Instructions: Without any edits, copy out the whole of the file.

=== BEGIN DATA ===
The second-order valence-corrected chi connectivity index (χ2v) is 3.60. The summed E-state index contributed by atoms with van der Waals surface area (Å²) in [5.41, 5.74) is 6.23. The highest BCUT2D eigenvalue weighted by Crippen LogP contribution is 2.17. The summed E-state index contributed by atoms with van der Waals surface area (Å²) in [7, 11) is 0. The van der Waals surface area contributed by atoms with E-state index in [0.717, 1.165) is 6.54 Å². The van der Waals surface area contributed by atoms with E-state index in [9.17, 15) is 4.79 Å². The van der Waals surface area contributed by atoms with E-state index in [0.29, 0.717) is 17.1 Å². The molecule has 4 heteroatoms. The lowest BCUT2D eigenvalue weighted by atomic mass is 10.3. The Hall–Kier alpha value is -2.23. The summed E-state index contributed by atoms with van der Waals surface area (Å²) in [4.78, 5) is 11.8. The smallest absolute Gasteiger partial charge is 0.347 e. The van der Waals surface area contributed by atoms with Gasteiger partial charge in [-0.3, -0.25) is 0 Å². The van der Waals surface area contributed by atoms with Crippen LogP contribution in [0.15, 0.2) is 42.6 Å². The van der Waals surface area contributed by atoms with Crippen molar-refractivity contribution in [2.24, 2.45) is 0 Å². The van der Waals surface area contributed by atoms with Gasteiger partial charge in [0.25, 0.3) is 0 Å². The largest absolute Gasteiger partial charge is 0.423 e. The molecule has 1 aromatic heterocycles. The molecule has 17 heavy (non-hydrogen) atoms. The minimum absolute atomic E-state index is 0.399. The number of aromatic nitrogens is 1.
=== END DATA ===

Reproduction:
The second-order valence-corrected chi connectivity index (χ2v) is 3.60. The summed E-state index contributed by atoms with van der Waals surface area (Å²) in [5.41, 5.74) is 6.23. The highest BCUT2D eigenvalue weighted by Crippen LogP contribution is 2.17. The summed E-state index contributed by atoms with van der Waals surface area (Å²) in [7, 11) is 0. The van der Waals surface area contributed by atoms with E-state index in [0.717, 1.165) is 6.54 Å². The van der Waals surface area contributed by atoms with E-state index in [9.17, 15) is 4.79 Å². The van der Waals surface area contributed by atoms with E-state index in [0.29, 0.717) is 17.1 Å². The molecule has 4 heteroatoms. The lowest BCUT2D eigenvalue weighted by atomic mass is 10.3. The Hall–Kier alpha value is -2.23. The summed E-state index contributed by atoms with van der Waals surface area (Å²) in [4.78, 5) is 11.8. The smallest absolute Gasteiger partial charge is 0.347 e. The van der Waals surface area contributed by atoms with Gasteiger partial charge in [-0.3, -0.25) is 0 Å². The van der Waals surface area contributed by atoms with Crippen LogP contribution in [0.15, 0.2) is 42.6 Å². The van der Waals surface area contributed by atoms with Crippen molar-refractivity contribution in [2.24, 2.45) is 0 Å². The van der Waals surface area contributed by atoms with Gasteiger partial charge in [0.25, 0.3) is 0 Å². The largest absolute Gasteiger partial charge is 0.423 e. The molecule has 1 aromatic heterocycles. The molecule has 17 heavy (non-hydrogen) atoms. The minimum absolute atomic E-state index is 0.399. The number of aromatic nitrogens is 1.